The “Woodland caribou” is a larger variety—a Woodland doe being about as big as a Barren Ground buck—although the horns of the latter species are larger and more branching than those of the former. The Woodland kind are found around the shores of Hudson’s Bay, and in other wooded tracts that lie in the southern parts of the fur countries—into which the Barren Ground caribou never penetrates. They also migrate annually, but, strange to say, their spring migrations are southward, while, at the same season, their cousins of the Barren Grounds are making their way northward to the shores of the Arctic Sea. This is a very singular difference in their habits, and along with their difference in bulk, form, etcetera, entitles them to be ranked as separate species of deer. The flesh of the Woodland caribou is not esteemed so good an article of food as that of the other; and, as it inhabits a district where many large animals are found, it is not considered of so much importance in the economy of human life. The “Barren Ground caribou,” on the other hand, is an indispensable animal to various tribes of Indians, as well as to the Esquimaux. Without it, these people would be unable to dwell where they do; and although they have not domesticated it, and trained it to draught, like the Laplanders, it forms their main source of subsistence, and there is no part of its body which they do not turn to some useful purpose. Of its horns they form their fish-spears and hooks, and, previous to the introduction of iron by the Europeans, their ice-chisels and various other utensils. Their scraping or currying knives are made from the split shin-bones. The skins make their clothing, tent-covers, beds, and blankets. The raw-hide, cleared of the hair and cut into thongs, serves for snares, bow-strings, net-lines, and every other sort of ropes. The finer thongs make netting for snow-shoes—an indispensable article to these people—and of these thongs fish-nets are also woven; while the tendons of the muscles, when split, serve for fine sewing-thread. Besides these uses, the flesh of the caribou is the food of many tribes, Indians and Esquimaux, for most of the year; and, indeed, it may be looked upon as their staple article of subsistence. There is hardly any part of it (even the horns, when soft) that is not eaten and relished by them. Were it not for the immense herds of these creatures that roam over the country, they would soon be exterminated—for they are easily approached, and the Indians have very little difficulty, during the summer season, in killing as many as they please.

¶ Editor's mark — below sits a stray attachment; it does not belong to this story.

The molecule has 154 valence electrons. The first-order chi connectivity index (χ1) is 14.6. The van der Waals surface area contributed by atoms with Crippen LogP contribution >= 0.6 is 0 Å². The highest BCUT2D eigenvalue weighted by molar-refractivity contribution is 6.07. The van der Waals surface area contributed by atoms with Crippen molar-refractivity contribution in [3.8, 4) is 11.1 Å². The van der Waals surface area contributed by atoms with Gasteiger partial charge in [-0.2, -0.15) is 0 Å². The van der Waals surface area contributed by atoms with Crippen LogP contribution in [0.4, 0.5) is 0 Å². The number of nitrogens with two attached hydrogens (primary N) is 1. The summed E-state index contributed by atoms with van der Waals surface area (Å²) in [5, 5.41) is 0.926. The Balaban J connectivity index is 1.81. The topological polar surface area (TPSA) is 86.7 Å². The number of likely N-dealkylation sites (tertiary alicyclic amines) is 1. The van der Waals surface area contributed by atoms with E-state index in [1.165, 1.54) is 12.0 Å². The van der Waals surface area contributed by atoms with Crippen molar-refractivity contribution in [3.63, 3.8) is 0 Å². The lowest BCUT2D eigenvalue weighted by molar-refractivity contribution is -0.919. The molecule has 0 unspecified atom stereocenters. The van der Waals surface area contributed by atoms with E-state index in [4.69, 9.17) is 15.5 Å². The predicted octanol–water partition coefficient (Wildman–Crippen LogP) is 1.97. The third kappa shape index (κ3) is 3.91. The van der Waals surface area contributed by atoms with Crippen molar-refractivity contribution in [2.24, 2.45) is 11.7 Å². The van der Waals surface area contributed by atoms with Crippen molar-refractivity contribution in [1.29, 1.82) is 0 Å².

Norman next gave a description of the various modes of hunting the caribou practised by the Indians and Esquimaux; such as driving them into a pound, snaring them, decoying and shooting them with arrows, and also a singular way which the Esquimaux have of taking them in a pit-trap built in the snow.